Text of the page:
Saturday, January 23, 2016
"A Golden Psalm of David"
This is another stunner, a beautiful Psalm written by David as he traveled through pagan lands while hiding from Saul. A Chaldee translation of the title is, "a straight sculpture of David." As lovely as the sculpture of David in art, this is more so. More people have viewed this work from the Divine finger of God in verse here in the Psalms, than have viewed "David," the work of Michaeangelo. These verses are to be seen not only as the musings of the wandering psalmist, but as prophetic of Christ. As such it can be seen through two lenses. The third perspective is our own, what the words have to do with us, the beauty that attracts and hopefully is embraced. Adam Clarke says, "I am convinced that every verse of it belongs to Jesus Christ and none other." (Thus his quotations that follow.)
"Preserve me, O God: for in thee do I put my trust."
"I take refuge in Thee."
THE PASSION OF CHRIST
"I consider this a prayer of the man Christ Jesus on His entering on His great atoning work, particularly His passion in the Garden of Gethsemane...'Shomreni,' 'keep me'--preserve, sustain, this feeble humanity, now about to bear the load of that punishment due to the whole of the human race...'For in thee have I hoped'...the term 'El,' which signifies the 'strong God,' an expression suited to the frailty of that human nature which was now entering upon its vicarious suffers."
This certainly can be the expression of the Psalmist as he wanders through hostile territory. Not even his home is safe because King Saul is out for his blood. In a sense, this world is not our home because we have an enemy of our soul who is on our trail. But God is our refuge in whom we can trust to preserve us.
"Thou art my Lord, adonai attah, 'Thou are my Prop, Stay, or Support...'without which He could not have sustained the sufferings which He passed through, nor could have made an atonement for the sin of the world."
"As for the saints, the godly ones, the holy ones...they are the majestic ones in whom is all my delight." These are the ones "who through faith and patience inherit the promises." So smack dab in the middle of this talk of the passion of Christ is His view towards us, towards you. Isn't that astounding! Remember Proverbs 8:31, "Rejoicing in the world, His earth, And having my delight in the sons of men." Let that tickle your fancy, that God DELIGHTS in you, oh you big, beautiful, majestic you.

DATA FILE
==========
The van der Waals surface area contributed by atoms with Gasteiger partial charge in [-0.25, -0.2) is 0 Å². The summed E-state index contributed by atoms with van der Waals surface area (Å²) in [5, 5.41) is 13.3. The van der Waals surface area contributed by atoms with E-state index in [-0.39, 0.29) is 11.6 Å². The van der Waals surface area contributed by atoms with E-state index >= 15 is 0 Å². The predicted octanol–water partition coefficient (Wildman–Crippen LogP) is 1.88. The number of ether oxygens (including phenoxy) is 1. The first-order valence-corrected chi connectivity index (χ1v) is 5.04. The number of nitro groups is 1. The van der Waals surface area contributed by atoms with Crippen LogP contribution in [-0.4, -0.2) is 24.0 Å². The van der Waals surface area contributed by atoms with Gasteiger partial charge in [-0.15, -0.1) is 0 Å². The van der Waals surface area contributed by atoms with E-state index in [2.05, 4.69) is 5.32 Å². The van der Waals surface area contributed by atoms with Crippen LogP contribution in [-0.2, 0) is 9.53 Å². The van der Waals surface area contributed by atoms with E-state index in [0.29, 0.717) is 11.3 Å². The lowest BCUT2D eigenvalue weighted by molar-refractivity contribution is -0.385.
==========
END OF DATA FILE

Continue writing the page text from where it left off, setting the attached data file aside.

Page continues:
The Jews who rejected the Messiah, "the sorrows of those who have bartered for another god," have missed the point in the pouring of blood upon the sacrifices. Rather instead, "The Lord is the portion of my inheritance," and "The lines have fallen unto me in pleasant places; indeed my heritage is beautiful to me." This is for "A Church, an innumerable multitude of saints, partakers of the divine nature, and filled with all the fullness of God."
"The Lord is the portion of my inheritance and my cup;
Thou dost support my lot.
The lines have fallen to me in pleasant places;
Indeed, my heritage is beautiful to me."
Have you ever rested in that thought, that the lines have fallen in pleasant places, that your heritage is beautiful? We moved many times, but there have been times in accepting the call of God that we had those moments of seeing the pleasantness of places, of being blessed before they became spiritual battlefields. My heritage is beautiful in that it goes back generations to those who have ministered before the Lord and handed down that mantel. However, if you are the first in the line of the heritage without an obvious previous line of godly examples to look back on, you can almost be sure that there was someone in your ancestry who prayed for you. Pass that on. Yet, if no one else, the Lord is your portion of your inheritance. Take a sip of that cup! Commune, take communion in remembrance of Him.
David as a wanderer, an escapee, can remember how the lines had fallen in pleasant places, his shepherd days, the days when he was called in and shockingly anointed by Samuel to be king. Somehow through all his troubles, David kept a song in his heart of gratitude for the pleasant places, for his heritage. This song, this Psalm, can keep you through those darker valleys, when eyes cannot see, but a heart can hold onto a morsel of beauty. How much more true of our Christ "who for the joy set before Him endured the cross." (Hebrews 12:2)
Hang onto those thoughts today. Psalm 16 is to be continued...
at 9:18 AM